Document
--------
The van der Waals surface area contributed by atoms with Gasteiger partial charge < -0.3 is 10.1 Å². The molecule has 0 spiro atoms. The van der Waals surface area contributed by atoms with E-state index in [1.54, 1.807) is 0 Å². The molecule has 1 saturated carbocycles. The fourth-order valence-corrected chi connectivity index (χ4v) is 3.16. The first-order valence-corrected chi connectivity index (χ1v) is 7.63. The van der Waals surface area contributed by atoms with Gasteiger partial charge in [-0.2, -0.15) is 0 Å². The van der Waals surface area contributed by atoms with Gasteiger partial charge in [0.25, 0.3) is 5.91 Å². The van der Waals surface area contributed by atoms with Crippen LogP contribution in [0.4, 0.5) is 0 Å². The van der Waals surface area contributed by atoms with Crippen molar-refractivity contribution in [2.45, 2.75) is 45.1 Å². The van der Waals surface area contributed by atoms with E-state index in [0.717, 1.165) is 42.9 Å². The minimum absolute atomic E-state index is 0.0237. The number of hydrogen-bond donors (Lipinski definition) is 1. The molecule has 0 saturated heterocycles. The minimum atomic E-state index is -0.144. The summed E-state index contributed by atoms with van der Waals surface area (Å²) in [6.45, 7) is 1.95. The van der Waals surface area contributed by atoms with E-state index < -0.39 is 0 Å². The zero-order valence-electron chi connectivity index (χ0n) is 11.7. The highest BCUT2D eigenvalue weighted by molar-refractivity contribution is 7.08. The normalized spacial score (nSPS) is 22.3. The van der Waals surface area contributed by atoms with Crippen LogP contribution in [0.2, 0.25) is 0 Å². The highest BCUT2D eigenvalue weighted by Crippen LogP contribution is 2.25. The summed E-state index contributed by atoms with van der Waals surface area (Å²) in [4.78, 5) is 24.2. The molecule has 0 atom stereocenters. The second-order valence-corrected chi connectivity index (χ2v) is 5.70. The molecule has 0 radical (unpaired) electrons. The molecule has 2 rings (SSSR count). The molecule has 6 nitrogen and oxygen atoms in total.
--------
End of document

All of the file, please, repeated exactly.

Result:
The van der Waals surface area contributed by atoms with Gasteiger partial charge < -0.3 is 10.1 Å². The molecule has 0 spiro atoms. The van der Waals surface area contributed by atoms with E-state index in [1.54, 1.807) is 0 Å². The molecule has 1 saturated carbocycles. The fourth-order valence-corrected chi connectivity index (χ4v) is 3.16. The first-order valence-corrected chi connectivity index (χ1v) is 7.63. The van der Waals surface area contributed by atoms with Gasteiger partial charge in [-0.2, -0.15) is 0 Å². The van der Waals surface area contributed by atoms with Gasteiger partial charge in [0.25, 0.3) is 5.91 Å². The van der Waals surface area contributed by atoms with Crippen LogP contribution in [0.4, 0.5) is 0 Å². The van der Waals surface area contributed by atoms with Crippen molar-refractivity contribution in [2.45, 2.75) is 45.1 Å². The van der Waals surface area contributed by atoms with E-state index in [0.717, 1.165) is 42.9 Å². The minimum absolute atomic E-state index is 0.0237. The number of hydrogen-bond donors (Lipinski definition) is 1. The molecule has 0 saturated heterocycles. The minimum atomic E-state index is -0.144. The summed E-state index contributed by atoms with van der Waals surface area (Å²) in [6.45, 7) is 1.95. The van der Waals surface area contributed by atoms with E-state index < -0.39 is 0 Å². The zero-order valence-electron chi connectivity index (χ0n) is 11.7. The highest BCUT2D eigenvalue weighted by molar-refractivity contribution is 7.08. The normalized spacial score (nSPS) is 22.3. The van der Waals surface area contributed by atoms with Crippen LogP contribution in [0.2, 0.25) is 0 Å². The highest BCUT2D eigenvalue weighted by Crippen LogP contribution is 2.25. The summed E-state index contributed by atoms with van der Waals surface area (Å²) in [4.78, 5) is 24.2. The molecule has 0 atom stereocenters. The second-order valence-corrected chi connectivity index (χ2v) is 5.70. The molecule has 0 radical (unpaired) electrons. The molecule has 2 rings (SSSR count). The molecule has 6 nitrogen and oxygen atoms in total.